John D died in 1903, his obituary states, “Mr. Costello was one of the pioneers of that section and had the reputation of being the best farmer in that country.”

John T and his wife Elizabeth took over the farm.  Eventually they expanded the farm to 480 acres and built a solid two-story house for their growing family.  Annie lived in Sprague until 1923 surrounded by and cared for by a loving family.

Annie and John D.’s descendants have multiplied and prospered.  The original farm outside of Sprague remains in family hands to this day.  Members of this family live in many states and countries around the world.  They all owe their success to the strength and perseverance of one remarkable woman who refused to give up her dream.

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14 comments on “The Sheep and the Tar Baby or A Woman’s Work is Never Done
  1. Kate says:

    Really interesting! My mother was a Costello by birth and I’m just beginning to research them.
    Although she was born in Northumberland her family came from Ireland.
    Thanks for sharing your story!
    Kate (UK)

  2. Judy says:

    Hi John,
    Hoping to mke it. Will email.


  3. John Costello says:

    This is very well done. I hope you can attend the family reunion this July in Spokane.

  4. Judy says:

    Hi Lisa,
    I sent you an email with a contact for me. Hope to hear from you.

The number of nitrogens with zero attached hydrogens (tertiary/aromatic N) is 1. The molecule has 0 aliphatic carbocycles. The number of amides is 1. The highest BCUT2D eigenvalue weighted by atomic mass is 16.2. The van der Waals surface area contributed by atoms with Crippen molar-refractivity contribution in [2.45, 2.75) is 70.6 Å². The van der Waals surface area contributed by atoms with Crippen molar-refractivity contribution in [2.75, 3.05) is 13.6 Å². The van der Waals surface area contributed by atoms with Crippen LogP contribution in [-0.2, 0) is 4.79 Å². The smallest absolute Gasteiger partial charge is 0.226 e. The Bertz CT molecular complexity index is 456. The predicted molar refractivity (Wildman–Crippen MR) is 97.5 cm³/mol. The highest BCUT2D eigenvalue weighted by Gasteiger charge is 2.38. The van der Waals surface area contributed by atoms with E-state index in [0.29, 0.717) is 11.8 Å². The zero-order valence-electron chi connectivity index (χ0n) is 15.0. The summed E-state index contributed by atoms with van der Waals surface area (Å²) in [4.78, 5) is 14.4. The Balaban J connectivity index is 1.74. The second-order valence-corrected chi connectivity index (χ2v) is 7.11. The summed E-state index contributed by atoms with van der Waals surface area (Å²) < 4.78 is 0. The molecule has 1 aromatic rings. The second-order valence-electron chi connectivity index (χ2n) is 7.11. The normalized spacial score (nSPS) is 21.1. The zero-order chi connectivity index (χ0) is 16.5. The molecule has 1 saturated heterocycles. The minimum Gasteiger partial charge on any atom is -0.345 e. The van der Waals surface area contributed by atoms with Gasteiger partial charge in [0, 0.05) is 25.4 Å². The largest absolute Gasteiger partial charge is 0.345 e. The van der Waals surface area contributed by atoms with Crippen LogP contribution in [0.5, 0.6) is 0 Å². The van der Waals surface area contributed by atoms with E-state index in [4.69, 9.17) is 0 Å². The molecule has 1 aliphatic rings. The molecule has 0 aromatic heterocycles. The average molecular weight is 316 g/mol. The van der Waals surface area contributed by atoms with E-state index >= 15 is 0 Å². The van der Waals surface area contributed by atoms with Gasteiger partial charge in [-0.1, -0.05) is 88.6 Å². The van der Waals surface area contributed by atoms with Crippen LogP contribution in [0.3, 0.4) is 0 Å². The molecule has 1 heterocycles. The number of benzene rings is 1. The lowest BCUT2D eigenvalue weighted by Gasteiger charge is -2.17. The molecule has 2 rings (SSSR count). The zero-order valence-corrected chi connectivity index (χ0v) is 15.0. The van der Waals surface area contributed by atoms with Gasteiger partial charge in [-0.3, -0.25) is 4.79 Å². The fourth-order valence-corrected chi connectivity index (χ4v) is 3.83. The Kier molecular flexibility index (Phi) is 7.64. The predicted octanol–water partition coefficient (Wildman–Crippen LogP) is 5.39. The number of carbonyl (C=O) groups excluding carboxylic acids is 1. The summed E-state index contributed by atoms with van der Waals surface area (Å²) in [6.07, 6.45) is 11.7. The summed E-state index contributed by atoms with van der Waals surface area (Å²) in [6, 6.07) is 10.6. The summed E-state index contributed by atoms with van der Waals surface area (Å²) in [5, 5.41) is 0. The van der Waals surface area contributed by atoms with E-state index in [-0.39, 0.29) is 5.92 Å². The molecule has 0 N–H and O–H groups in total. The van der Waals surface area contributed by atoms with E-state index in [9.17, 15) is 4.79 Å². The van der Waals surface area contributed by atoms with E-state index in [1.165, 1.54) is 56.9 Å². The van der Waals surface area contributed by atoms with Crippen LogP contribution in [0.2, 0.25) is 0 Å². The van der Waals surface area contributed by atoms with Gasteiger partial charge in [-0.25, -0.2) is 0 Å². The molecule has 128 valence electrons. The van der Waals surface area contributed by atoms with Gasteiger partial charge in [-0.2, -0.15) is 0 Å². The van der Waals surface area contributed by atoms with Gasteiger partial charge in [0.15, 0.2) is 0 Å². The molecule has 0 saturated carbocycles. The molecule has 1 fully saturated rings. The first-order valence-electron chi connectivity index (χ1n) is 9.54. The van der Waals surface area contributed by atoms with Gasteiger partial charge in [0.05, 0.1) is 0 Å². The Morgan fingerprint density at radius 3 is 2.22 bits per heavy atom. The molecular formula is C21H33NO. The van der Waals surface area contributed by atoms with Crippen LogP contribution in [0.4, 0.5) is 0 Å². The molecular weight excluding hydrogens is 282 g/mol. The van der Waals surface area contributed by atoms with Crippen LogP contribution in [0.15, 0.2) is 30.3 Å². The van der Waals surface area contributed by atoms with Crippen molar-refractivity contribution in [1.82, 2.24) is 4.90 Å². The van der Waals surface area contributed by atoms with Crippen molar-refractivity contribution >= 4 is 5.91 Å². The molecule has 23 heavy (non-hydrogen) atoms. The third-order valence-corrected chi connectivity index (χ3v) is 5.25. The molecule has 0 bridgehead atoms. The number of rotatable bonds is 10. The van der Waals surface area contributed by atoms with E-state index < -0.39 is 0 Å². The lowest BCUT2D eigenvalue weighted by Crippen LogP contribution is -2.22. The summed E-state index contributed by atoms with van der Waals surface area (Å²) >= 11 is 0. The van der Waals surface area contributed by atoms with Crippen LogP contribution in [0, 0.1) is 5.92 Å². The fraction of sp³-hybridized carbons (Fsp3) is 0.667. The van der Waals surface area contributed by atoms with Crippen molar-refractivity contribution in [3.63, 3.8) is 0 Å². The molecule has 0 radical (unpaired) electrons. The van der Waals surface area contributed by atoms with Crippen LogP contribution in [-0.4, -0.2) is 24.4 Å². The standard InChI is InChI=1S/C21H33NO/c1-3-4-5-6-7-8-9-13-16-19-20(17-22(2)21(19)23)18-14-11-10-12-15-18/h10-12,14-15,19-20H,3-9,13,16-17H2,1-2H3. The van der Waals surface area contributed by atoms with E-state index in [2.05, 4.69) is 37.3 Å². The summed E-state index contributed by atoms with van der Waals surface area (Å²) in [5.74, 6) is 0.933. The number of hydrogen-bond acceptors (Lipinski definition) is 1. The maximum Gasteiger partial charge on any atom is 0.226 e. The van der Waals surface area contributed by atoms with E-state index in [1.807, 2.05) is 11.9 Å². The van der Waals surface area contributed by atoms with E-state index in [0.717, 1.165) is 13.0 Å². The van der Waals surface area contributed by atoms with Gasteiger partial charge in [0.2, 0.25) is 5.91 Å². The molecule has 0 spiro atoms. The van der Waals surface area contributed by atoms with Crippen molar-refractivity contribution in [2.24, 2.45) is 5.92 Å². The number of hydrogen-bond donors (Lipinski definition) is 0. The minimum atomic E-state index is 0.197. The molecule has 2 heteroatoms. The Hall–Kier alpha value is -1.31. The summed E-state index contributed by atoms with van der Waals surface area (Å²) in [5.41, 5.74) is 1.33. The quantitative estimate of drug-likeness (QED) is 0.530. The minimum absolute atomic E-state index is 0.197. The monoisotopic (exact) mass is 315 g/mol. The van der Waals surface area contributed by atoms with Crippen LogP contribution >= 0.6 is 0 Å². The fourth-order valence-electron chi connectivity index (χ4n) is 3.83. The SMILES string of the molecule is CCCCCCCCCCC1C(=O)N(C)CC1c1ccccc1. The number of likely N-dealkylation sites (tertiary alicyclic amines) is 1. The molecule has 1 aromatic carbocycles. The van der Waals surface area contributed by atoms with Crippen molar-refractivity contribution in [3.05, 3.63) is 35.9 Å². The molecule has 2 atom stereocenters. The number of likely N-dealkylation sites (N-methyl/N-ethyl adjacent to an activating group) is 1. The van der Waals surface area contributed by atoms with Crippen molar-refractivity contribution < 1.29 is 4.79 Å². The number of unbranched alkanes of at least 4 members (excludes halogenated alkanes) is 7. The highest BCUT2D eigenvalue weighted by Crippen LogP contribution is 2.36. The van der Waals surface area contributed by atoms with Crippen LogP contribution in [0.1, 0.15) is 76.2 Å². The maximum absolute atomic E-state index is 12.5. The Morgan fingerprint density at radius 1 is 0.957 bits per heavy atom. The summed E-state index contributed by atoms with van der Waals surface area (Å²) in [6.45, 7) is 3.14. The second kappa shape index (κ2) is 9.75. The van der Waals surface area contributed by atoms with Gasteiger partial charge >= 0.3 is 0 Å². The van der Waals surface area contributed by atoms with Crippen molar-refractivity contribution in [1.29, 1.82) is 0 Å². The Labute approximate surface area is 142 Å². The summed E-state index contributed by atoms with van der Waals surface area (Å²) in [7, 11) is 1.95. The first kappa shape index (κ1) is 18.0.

5. lisa says:

    I have been trying to find info on Anna or Annie Donahue Costello
    she is my great great grandmother.. My jaw dropped when this story was posted. How lucky and I to have information like this about my family so easily..
    I have a newphew who starting to get involved in genealogy. Who wrote this story ?
    Who can i email to get more information?

  6. Judy says:

    Thanks Judith,
    I love Annie’s story of determination and Hard work


  7. What a great role model she was for her descendants! You’ve told a wonderful story and given us a good timeline. Enjoyed reading it.

  8. Judy says:

    Thanks Joan,
    Always good to heare from a northwesterner.


  9. Joan says:

    Judy, Nice to hear your story — and loved the beginning. The northeastern corner of Oregon and the southwertern part of Washington are familiar to me so it was sort or like hearing about neighbors. Thanks.

  10. Judy says:

    Thanks J.M. Everything I do seems to remind me of something in my family history.


  11. J.M. says:

    Great post, loved the beginning!

  12. Judy says:

    Thanks so much Jasia and thanks for hosting the COG. I enjoy it every time.


  13. Jasia says:

    Nicely done! Annie certainly had true grit!

  14. Interesting story – particularly since my dad and grandfather both grew up in Cheney. Thank you for sharing.